• Those tabs on the IO shield should not actually go inside any ports/jacks. They should also not be bent off as they act as grounding agents. The main one to look out for is the one near the LAN port.
• Some CPU's are meant for overclocking, some aren't. Usually a 'k' means it's unlocked and overclockable.
• Make sure the monitor is on the right input
• Buying an Optical Drive is usually not needed anymore. Everything can be done with a flash drive these days. The only thing you might use a DVD drive for on a new computer is installing the LAN driver but even then Window 8 should find it for you. Therefore, it's handy to have a laptop or backup computer when going the non-optical drive route.
• When removing a PCI-Express or SATA cable, be sure to disengage the card with the unlocking-mechanism attached to the mobo
• Backup obviously before reformatting.
• SSD's if you can afford them are amazing.
• Most people are just find with on-board audio these days.

Comments (24)

-Have an anitvirus on a CD before connecting the ethernet cable to the internet. It only takes 13 seconds to get infected.
-Don't buy too many 4 pin molex to whatever adaptors.
-Buy the cheapest cases. With zip ties and good wire management, it can look as good as a 200 dollar case.
-Never buy a case with an included PSU unless its Antec.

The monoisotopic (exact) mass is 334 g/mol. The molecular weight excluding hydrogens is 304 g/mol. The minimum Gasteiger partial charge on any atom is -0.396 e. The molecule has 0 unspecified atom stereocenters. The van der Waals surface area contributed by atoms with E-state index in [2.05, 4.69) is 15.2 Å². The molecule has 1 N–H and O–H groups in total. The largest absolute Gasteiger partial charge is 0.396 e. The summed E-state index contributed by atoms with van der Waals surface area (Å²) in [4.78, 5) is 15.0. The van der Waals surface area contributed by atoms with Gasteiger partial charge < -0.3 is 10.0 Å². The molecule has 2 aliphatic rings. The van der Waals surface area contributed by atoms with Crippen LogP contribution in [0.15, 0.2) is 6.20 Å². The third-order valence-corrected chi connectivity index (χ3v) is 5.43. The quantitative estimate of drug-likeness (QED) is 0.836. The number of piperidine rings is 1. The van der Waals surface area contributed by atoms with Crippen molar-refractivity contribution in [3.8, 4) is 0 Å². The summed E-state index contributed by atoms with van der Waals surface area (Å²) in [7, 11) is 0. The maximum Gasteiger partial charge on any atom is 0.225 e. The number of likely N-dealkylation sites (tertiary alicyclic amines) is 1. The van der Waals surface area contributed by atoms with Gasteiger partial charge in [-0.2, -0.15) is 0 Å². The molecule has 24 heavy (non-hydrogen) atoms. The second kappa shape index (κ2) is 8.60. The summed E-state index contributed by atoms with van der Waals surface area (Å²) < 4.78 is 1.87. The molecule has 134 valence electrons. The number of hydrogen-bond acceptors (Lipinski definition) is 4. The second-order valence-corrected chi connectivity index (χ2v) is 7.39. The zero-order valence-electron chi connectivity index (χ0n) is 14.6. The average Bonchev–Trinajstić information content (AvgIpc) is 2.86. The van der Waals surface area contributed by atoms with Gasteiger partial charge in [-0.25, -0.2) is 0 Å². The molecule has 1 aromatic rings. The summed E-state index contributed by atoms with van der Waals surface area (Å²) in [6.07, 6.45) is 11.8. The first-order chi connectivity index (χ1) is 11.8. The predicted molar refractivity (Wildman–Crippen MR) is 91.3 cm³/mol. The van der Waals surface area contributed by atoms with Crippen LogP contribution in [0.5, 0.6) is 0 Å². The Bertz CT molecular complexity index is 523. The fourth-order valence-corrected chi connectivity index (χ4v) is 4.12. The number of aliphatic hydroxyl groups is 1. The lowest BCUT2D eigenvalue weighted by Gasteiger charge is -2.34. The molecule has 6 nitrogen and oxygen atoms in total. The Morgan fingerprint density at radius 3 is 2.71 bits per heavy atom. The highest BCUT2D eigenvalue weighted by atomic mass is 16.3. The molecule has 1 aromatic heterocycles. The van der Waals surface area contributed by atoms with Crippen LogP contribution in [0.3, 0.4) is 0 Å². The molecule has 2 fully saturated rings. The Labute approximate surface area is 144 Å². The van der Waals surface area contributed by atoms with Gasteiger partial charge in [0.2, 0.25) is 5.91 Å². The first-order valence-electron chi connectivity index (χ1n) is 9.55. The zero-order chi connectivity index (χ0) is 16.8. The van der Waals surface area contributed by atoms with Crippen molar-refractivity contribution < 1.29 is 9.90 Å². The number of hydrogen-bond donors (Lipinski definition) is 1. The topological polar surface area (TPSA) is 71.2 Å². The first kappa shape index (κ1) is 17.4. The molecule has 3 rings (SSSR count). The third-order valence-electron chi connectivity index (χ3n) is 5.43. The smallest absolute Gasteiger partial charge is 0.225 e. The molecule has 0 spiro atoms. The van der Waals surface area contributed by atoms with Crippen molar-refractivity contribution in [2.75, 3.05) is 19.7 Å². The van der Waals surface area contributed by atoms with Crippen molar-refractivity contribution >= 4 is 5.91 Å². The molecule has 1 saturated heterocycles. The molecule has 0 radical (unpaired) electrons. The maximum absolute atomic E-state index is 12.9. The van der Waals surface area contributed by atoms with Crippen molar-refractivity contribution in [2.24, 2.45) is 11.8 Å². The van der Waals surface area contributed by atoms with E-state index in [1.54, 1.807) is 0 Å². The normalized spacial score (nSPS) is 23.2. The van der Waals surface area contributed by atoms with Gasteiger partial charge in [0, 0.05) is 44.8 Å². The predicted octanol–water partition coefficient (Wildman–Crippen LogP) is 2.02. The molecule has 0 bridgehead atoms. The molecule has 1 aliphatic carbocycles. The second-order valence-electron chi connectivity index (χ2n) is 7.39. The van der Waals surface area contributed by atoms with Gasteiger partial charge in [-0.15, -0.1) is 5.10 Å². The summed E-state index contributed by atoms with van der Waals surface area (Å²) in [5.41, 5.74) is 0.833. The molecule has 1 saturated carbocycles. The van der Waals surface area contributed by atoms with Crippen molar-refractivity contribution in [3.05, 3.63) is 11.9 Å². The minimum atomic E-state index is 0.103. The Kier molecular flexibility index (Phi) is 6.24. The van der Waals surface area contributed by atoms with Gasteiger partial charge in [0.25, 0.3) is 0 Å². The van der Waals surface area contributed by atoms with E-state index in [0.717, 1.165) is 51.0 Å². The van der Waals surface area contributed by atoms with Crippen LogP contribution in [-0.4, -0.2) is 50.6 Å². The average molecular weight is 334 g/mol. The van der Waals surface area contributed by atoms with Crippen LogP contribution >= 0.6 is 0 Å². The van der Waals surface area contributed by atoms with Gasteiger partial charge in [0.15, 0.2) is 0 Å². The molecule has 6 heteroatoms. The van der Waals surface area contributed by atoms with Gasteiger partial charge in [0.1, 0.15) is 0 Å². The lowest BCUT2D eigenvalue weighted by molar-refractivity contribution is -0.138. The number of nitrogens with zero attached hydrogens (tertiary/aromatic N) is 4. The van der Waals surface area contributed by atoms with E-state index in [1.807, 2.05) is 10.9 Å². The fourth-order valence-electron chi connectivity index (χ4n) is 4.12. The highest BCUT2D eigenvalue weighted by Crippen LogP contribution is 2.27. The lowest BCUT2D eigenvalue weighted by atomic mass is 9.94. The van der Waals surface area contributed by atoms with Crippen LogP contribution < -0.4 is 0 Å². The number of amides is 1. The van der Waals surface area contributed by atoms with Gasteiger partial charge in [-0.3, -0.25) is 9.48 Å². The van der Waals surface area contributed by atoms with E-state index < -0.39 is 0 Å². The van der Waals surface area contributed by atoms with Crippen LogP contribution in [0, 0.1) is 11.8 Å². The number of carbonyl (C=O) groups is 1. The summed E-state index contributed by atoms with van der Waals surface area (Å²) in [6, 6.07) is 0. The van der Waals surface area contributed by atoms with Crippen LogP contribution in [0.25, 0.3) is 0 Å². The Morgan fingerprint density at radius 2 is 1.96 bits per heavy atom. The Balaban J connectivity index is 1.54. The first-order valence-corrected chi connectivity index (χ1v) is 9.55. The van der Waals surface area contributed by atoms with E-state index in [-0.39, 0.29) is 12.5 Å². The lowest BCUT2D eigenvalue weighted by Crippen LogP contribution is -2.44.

-PSU Brands on PcPartPicker.com to stay away from; Apevia, Apex, Athena Power, AZZA, CoolMax, most Cooler Master, Diablotek, ePower, some FSP Group, Enermax, HEC, some InWin, most KingWin, Logisys (a big no-no!!), Raidmax, cheaper Rosewills, some Sparkle, StarTech, most Thermaltake, Thortech (except Thunderbolt 1000w), VisionTek, XClio, Xion, and Xigmatek.

-PSU brands to buy; Antec, Corsair, Cougar, EVGA, Fractal Design, Gigabyte, LEPA, NZXT, OCZ, PC Power and Cooling, Seasonic, Silverstone, Ultra, XFX, and Zalman.

Great guide anyways! My work here is done.
remember to make sure the ram is in the right slots if using 2 sticks when there are 4 slots availiable
I disagree with the "Buying a case too large for their needs" part. Needs may change over time, if you plan to expand you should buy a Full Tower ATX case and leave it at that. Many times I made the mistake of choosing a Mid Tower case to only later choose to expand my build and not have enough room. It's a costly mistake especially for quality built cases that could've been avoided had I started with a good Full Tower ATX instead of a Mid Tower.

Think of a computer case as a house, your computer parts have to live there for a long time. If you decide to have a bunch of kids later how are they going to fit if you bought a house too small?
6GB/s and 3GB/z, in most REAL WORLD situations people won't notice the difference, consider 1136/1156/775 that don't have 6GB/s SATA ports. Also, the 'Don't buy 1.65v RAM' part is a bit silly, nothing at all wrong with 1.65v RAM, just make sure you set it at 1.65v.
Very comprehensive advice. I would only add this for those interested in a "gaming" rig? Buy a little larger power supply than you think you will need. Make double darn sure it has a "Single 12volt Rail" and it carries plenty of amps...minimum of 50 amps...more is better if SLI or Crossfire is on the agenda. Hope this helps.